Nobody wants to discover conflicting information, of course. But you do want to know if something is inaccurate before it leads you down a wrong research path.
The best thing about verifying facts in additional sources is that sometimes you find NEW or BETTER information such as:
- parents’ names,
- a middle name that proves key to someone’s identity,
- or a burial place.
For example, let’s say you find an ancestor’s death date in the Social Security Death Index. While it’s a great source, don’t stop there!
Like any record, the SSDI is sometimes wrong and the information it contains is definitely limited. Use the Ancestry.com Card Catalog to see what records about death may be on the site for that time and place. You’ll find the Card Catalog under Search in the main menu.
Use the filters on the left side to drill down to death records for the location you want. Remember that records collections have been created on a specific geographical level: try local, regional (such as state or province) as well as national levels.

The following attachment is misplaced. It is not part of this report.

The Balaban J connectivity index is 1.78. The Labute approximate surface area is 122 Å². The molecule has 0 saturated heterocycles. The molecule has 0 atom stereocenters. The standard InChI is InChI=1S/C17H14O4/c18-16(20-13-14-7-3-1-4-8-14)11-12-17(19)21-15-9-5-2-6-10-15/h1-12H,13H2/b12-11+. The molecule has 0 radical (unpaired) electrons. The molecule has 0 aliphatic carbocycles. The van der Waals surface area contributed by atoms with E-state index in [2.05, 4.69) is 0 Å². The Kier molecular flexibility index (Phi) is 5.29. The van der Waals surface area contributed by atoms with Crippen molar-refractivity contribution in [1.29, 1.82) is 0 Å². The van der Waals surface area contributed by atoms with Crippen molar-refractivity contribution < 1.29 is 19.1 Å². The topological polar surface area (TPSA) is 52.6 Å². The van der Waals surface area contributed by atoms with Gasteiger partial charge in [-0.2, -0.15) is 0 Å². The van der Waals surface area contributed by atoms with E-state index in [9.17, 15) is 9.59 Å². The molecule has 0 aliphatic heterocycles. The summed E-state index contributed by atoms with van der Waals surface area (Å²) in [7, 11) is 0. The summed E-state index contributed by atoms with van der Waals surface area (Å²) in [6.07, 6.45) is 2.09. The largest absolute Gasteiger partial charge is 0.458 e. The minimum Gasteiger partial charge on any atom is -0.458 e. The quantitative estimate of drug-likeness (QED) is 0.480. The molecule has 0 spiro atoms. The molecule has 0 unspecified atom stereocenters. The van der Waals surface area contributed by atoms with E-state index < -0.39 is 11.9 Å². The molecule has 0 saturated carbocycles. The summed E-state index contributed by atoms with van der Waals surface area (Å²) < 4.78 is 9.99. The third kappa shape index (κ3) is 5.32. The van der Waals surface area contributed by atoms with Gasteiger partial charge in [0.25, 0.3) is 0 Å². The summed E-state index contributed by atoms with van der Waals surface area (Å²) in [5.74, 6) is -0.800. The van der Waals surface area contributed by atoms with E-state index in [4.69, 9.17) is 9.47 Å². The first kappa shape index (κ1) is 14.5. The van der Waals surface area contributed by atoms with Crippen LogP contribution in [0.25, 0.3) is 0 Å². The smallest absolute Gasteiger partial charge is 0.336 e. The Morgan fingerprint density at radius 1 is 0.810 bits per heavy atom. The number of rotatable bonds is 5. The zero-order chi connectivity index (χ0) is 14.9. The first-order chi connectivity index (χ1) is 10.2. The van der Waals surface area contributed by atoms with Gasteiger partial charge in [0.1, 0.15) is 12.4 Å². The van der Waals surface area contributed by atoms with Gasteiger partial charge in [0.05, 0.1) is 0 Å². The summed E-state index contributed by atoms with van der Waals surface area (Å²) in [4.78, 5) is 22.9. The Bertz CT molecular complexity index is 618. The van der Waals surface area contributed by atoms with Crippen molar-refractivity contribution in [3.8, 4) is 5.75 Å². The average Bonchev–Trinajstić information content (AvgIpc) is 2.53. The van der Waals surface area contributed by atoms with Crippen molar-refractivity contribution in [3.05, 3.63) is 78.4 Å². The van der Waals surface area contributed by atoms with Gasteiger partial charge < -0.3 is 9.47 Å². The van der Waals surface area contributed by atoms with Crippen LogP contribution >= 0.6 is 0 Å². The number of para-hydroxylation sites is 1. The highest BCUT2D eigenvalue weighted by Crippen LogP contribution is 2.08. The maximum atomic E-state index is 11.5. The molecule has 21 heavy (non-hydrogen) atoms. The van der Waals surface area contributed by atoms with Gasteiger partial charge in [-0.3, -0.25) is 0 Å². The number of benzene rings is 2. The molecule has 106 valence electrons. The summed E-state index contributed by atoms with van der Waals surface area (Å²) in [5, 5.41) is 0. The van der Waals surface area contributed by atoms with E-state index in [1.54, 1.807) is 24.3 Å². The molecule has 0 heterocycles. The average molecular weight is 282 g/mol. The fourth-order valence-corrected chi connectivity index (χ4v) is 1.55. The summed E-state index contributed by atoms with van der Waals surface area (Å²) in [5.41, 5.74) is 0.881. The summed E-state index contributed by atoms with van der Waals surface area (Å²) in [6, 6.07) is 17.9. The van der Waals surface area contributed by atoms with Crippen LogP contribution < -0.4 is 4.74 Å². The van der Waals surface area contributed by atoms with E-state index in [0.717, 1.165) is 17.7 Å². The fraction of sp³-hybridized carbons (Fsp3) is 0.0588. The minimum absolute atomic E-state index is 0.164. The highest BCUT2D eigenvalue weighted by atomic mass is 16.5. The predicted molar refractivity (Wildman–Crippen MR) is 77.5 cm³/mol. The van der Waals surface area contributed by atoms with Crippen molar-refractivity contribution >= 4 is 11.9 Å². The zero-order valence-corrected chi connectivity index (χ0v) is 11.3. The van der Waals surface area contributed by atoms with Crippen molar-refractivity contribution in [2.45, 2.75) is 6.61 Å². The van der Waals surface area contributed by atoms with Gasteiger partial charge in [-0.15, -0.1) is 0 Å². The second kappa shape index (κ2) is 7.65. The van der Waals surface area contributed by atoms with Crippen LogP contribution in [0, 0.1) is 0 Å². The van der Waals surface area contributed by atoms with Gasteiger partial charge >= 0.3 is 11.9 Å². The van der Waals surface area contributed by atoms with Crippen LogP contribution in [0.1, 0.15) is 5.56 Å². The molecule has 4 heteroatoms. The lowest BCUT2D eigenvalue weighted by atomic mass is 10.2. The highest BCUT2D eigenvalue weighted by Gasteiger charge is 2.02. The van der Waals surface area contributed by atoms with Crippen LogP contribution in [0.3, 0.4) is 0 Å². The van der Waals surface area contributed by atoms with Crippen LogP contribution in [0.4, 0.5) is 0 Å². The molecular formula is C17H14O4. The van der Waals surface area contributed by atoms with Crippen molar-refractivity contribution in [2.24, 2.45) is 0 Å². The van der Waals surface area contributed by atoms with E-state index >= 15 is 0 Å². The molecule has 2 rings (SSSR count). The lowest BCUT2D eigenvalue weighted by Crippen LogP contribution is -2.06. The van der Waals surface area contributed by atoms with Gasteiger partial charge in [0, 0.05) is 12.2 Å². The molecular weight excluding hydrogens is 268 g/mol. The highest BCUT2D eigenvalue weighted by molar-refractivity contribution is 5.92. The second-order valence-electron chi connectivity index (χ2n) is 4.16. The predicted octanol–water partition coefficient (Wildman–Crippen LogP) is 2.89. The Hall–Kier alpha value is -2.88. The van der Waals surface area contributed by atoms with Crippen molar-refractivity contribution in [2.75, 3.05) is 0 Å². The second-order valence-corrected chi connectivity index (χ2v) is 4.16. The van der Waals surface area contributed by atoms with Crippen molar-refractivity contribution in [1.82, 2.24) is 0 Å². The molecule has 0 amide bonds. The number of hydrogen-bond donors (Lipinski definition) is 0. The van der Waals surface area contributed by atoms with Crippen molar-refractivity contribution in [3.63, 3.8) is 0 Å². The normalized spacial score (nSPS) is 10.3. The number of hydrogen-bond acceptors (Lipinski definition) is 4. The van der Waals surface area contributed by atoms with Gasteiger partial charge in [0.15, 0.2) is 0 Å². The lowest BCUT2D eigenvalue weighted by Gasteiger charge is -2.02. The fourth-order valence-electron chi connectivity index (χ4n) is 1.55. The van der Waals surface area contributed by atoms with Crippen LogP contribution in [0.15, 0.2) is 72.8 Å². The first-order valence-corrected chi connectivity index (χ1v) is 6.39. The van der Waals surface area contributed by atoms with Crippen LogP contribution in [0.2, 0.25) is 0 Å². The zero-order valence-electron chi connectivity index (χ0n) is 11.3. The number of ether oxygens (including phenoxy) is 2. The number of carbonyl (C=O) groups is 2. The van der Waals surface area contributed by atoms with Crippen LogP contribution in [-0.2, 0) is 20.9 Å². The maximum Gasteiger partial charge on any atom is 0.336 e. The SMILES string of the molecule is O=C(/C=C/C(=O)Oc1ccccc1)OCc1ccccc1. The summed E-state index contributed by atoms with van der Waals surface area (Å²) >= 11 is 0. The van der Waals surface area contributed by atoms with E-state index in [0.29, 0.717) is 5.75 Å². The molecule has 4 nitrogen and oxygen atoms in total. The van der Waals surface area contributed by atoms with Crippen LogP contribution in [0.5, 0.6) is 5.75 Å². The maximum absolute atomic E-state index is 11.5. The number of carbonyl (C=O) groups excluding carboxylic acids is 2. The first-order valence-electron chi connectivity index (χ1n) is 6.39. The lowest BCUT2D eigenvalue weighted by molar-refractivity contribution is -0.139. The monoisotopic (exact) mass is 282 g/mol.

2. Don’t just repeat what other people’s trees say.
Seeing the same information over and over can provide a false sense of accuracy. Remember, just because seven different online trees name the same parents for one of your ancestors doesn’t mean those are the correct parents. Those Ancestry users may all be misquoting the same wrong source without actually verifying the information!
You often come across likely matches in others’ trees when you review Ancestry’s automated “leaf” hints, or when you run a general search on a name. When you do, it’s simply an indication that the tree may be worth exploring. Here’s an example: